UW-Platteville crime scene house revisits Kercher

The University of Wisconsin-Platteville’s Department of Criminal Justice hosted the second annual Horrific Crime Scene Revisited from 2-8 p.m. on Oct. 30 and 31 at the Forensic Investigation Crime Scene House in the Pioneer Farm.
Diana Johnson, an assistant professor in the criminal justice department, said there are three main criteria the department looks at when deciding which crime to portray.
“Crimes that consist of controversial elements, are high profile and have a lot of physical evidence are the best cases to use,” Johnson said.
This year’s crime scene was the 2007 murder of London native Meredith Kercher. According to the New York Times, Kercher, 21, was in Italy as an exchange student when she was discovered dead on the floor of her bedroom on Nov. 2.
Investigators found knife wounds to her throat and evidence of sexual assault. Amanda Knox, a housemate and exchange student from the U.S., and Knox’s boyfriend Raffaele Sollecito, an Italian student, were both charged with sexual assault and murder in December 2009.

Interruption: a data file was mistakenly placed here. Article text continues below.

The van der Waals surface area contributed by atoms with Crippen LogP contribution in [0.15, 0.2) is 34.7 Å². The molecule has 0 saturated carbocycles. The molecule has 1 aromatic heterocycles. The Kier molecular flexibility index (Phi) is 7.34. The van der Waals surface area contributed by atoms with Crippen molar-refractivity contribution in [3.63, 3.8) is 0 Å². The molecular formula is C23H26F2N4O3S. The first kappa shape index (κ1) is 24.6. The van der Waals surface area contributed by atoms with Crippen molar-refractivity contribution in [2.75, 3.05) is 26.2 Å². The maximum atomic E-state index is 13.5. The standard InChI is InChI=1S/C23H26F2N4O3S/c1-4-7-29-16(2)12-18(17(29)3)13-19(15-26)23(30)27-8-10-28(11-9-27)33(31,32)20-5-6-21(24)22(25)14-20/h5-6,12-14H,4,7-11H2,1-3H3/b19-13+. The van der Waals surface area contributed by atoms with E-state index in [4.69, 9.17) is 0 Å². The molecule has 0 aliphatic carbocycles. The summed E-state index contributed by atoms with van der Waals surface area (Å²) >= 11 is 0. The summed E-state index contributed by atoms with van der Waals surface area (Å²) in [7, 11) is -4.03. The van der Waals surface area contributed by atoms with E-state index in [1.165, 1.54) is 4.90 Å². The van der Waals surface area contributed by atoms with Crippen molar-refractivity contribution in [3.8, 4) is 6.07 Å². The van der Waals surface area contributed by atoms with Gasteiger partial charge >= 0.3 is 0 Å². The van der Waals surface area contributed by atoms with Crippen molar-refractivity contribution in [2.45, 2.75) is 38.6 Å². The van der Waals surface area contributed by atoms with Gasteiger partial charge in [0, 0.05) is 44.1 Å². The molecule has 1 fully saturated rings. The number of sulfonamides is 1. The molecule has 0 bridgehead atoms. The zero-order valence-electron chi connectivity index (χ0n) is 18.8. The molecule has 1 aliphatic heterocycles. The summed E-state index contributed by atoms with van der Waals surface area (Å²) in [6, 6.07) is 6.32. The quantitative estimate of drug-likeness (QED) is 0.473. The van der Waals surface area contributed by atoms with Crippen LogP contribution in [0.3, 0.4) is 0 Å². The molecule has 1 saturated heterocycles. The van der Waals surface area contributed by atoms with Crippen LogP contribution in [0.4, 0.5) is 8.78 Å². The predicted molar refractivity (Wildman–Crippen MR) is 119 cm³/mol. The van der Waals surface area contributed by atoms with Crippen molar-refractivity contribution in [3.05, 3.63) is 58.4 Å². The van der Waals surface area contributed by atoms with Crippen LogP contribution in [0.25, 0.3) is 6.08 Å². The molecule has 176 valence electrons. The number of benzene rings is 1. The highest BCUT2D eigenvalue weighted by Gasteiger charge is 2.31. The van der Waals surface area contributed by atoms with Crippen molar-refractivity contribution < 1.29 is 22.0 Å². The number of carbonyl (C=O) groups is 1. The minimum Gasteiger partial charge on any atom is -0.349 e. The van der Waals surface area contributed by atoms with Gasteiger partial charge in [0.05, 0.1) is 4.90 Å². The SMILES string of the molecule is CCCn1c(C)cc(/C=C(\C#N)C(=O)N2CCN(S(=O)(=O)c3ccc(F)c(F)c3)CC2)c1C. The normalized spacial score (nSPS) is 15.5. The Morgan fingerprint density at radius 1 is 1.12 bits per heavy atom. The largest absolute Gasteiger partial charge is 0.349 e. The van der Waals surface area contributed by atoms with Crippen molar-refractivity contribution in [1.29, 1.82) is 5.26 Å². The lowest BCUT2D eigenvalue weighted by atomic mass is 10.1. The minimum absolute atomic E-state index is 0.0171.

In October 2011, their convictions were appealed and overturned. Italian Rudy Guede is currently serving a 16-year sentence for the sexual assault and murder of Kercher.
Evidence Technology Magazine and newspapers from as far away as San Francisco mentioned the UW-Platteville event.
The event included a well-researched case and re-creation of the crime scene. Visitors could walk through the exhibit and read about each suspect before stepping into the bedroom to see the faux murder scene for themselves. Students took notes and talked with others as they formulated theories about who committed the crime.
“We began preparing for this year’s event in mid-September by doing research,” Dana Cecil, a lecturer in the criminal justice department, said. “The actual setup at the [Forensic Investigation Crime Scene] house took almost four days.”
Students visited the house to celebrate Halloween or because they were required to attend for criminal justice classes.
“The event was interesting,” senior business major Jon Lewerke said. “It made me feel like I was at the actual crime scene.”
Johnson and Cecil said they were pleased with the turnout of students and community members. The event was free but donations were accepted.
In addition to the criminal justice department, PACCE and other area businesses helped put on the event.